Government does not belong in business.

        • serengeti says:

          You completely miss the point.

          The biggest impact of changing the law would be to make life a lot more difficult for single mothers. Currently they can rely on the courts to make the deadbeat fathers pay up. If the only thing the courts can do is ‘garnish wages’, what if the dead beat Daddy decides he doesn’t have a job? What if he just decides never to pay? Currently he risks contempt of court. Under the PLP’s ideas, he never risks anything. He just never pays. And the people who suffer most are single Moms, who are the least able to do anything about it.

          Your other idea about how ‘creditors should do more homework’. Yeah, well that’s great, until you start complaining that banks won’t lend money. Which is what will happen. If they can’t enforce an order to repay a loan, why would they lend to someone who is a higher risk? And, ultimately, what part of society will be regarded as ‘high risk’? So who will be harmed by this? Innocent people who, despite being working class, would repay loans.

          The people who want this PLP idea are deadbeats and con artists.

      • Toodle-oo says:

        Yes I say , lock the irresponsible b*****ds up ! And like you said , there’s an unbelievable amount of them on the island .

        One character I can think of owes me a modest sum of money and probably has total personal debt to the banks (who have given up on him) and his other friends in the region of $100,000

        Meanwhile in my time of difficulty he’s earned over $10,000 in the last 2 months that has gone right into his pocket and refuses to even discuss what is overdue to be repaid to me.
        Goes out and ‘parties’ every night , not a care in the world.

        I fell sorry for his newest landlord , who will be number 6 in line , to find out that he refuses to pay rent to anyone moving from place to place and leaving devastation and debt in his trail.

        These guys who can pay , but refuse to , need the shock of lock-up to knock some sense into them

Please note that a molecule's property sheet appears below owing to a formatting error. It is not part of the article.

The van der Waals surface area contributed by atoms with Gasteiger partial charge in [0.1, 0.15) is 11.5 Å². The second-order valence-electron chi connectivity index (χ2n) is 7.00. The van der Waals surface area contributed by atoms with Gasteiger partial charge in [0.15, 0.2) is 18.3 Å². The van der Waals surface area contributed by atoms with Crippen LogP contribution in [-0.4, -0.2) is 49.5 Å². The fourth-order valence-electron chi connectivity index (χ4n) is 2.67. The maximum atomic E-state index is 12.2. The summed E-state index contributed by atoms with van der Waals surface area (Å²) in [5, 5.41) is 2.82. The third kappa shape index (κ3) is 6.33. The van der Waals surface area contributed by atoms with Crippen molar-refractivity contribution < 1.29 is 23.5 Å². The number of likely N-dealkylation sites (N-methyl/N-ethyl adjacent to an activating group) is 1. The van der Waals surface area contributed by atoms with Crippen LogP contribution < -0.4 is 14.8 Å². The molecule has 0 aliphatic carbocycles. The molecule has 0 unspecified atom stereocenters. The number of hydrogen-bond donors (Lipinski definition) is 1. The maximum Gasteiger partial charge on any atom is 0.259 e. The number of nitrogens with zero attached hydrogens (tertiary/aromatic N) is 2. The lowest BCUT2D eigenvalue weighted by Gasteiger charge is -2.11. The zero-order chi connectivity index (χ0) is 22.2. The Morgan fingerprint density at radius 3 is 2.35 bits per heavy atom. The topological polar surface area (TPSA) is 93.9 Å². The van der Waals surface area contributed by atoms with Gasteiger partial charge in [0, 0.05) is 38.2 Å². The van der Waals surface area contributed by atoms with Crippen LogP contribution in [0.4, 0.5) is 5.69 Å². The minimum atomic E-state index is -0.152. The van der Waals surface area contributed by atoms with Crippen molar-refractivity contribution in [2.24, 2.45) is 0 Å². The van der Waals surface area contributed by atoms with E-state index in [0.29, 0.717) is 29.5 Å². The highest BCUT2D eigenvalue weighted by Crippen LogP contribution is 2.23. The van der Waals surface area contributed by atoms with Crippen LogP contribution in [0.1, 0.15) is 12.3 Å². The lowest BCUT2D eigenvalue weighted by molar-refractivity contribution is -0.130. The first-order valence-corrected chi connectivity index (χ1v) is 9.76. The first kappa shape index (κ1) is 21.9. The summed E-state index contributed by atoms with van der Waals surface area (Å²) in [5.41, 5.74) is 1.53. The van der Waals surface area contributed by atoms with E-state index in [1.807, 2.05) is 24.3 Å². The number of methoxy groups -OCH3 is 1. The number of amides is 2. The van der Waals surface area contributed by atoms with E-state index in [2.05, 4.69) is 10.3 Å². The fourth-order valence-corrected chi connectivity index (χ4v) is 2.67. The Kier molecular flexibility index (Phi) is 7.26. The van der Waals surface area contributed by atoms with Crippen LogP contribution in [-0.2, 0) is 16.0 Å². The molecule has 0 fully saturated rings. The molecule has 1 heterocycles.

Don’t release them until the debt has been repaid or they have made guaranteed arrangements for it to be .

        • Triangle Drifter says:

          Oh, a scammed landlord too are you. I have been doing this dance with the courts for something like 5 years.

          Almost $5000 owed & $250 paid for the whole of 2014. Sound about right? The MO of my one is to skip out at the first hint of being taken to court hoping that the landlord will not bother to seek rent owed. This one is well known to the courts, owing money to all kinds of establishments around the Island.

          Wish there was an online list of undesirable tenants. The non-payers would get known real fast & find themselves on the street.

          • Toodle-oo says:

            No , I’m not the (or a) landlord in reference. I do feel sorry for him though as I know he’s going to find out very soon what all the previous ones now know.
            They fall for the sugary sweetness and pleas of help and sincerity and then get burnt.

            The thing is , there’s hundreds , maybe even thousands of others like him who ruin it for all the others.

            My landlord learned a long time ago and stopped renting to ‘Bermudians’ many years ago . I’m the only one he has out of many .

    • It is what it is says:

      And what do you propose weimplement to ensure that a person pays for his childs milk and pampers before he takes his new girlfriend on a Meditteranean cruise?

      it is so Republicanesque to just cut something without putting forward an idea of a solution.

  2. Triangle Drifter says:

    The debtors know how to play the system. They know that the courts are not going to chase up on them when they fail to pay. Nothing happens until those who are owed do the courts job for them & reactivate the case, doing all of the paperwork all over again, waiting for a warrant to be issued, then a court date, then there is a payment or two, then the whole case goes dormant till somebody outside of the courts starts it all over again.

    Meanwhile the debtor is having a good laugh at the courts as they go about their lives running up debts around the Island.

    • Longtail says:

      Spot on TD…. avoiding paying debts has become a form of art for some!

  3. Local Music Lover says:

    Can we please see more work and less Opinion pieces from the Government?

    Please.

    • hmmm says:

      PLP say stuff, generally requires a response…
      ASK the PLP to stop grandstanding with misinformation.

      Once again, the PLP mess is being cleaned up by the OBA. Even though the PLP is out of office, they are still hellbent on making mess for the OBA to clean up.